Lone organizers: Opposition party-building in hostile places in Tanzania

Citations of this article
Mendeley users who have this article in their library.
Get full text


I ask where African opposition parties organize. Party-building is communicative; it involves persuading people to become activists. The literature suggests that opposition parties organize where people are receptive to their messages and build outwards from there. I study Chadema’s opposition party-building through site-intensive fieldwork. Chadema organized primarily in such receptive areas, but also in four unreceptive constituencies. I use these deviant constituencies to refine the literature. Prior theory neglects the heterogeneity of party-building. I decompose party-building into three modes as follows: by touring leaders, branches and concentrating leaders. Concentrating leaders dedicate their organizing to single places. They employ small rallies which afford interactive, individualized and iterative communication. This personalized communication enables them to overcome initial unreceptiveness to their messages. I conclude that opposition parties can organize in unreceptive areas, but only through the personalized methods of these ‘lone organizers’. Altogether, I show how and through whom opposition parties organize in hostile environments.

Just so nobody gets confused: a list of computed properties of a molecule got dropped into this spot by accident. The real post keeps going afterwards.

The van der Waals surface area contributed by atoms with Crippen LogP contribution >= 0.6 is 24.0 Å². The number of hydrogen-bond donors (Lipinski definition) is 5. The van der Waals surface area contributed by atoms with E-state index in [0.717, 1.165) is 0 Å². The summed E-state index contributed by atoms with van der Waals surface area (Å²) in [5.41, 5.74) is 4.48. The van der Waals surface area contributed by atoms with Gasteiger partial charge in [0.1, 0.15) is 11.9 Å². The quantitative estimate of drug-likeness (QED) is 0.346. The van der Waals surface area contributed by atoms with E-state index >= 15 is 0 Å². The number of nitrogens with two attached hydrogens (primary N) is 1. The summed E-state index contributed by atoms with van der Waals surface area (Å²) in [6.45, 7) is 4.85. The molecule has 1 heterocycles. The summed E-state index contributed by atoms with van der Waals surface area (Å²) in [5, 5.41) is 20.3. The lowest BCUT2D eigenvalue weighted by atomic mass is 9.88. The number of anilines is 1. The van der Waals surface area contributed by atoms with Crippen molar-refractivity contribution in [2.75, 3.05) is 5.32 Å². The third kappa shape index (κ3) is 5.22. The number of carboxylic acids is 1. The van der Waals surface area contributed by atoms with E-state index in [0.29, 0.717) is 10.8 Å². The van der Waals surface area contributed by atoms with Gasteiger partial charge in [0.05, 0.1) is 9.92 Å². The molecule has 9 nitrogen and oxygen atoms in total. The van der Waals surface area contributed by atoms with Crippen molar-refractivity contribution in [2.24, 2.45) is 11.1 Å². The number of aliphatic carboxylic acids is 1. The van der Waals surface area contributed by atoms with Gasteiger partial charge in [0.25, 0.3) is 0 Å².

Paget, D. (2022). Lone organizers: Opposition party-building in hostile places in Tanzania. Party Politics, 28(2), 223–235. https://doi.org/10.1177/13540688211041034

Register to see more suggestions

Mendeley helps you to discover research relevant for your work.

Already have an account?

Save time finding and organizing research with Mendeley

Sign up for free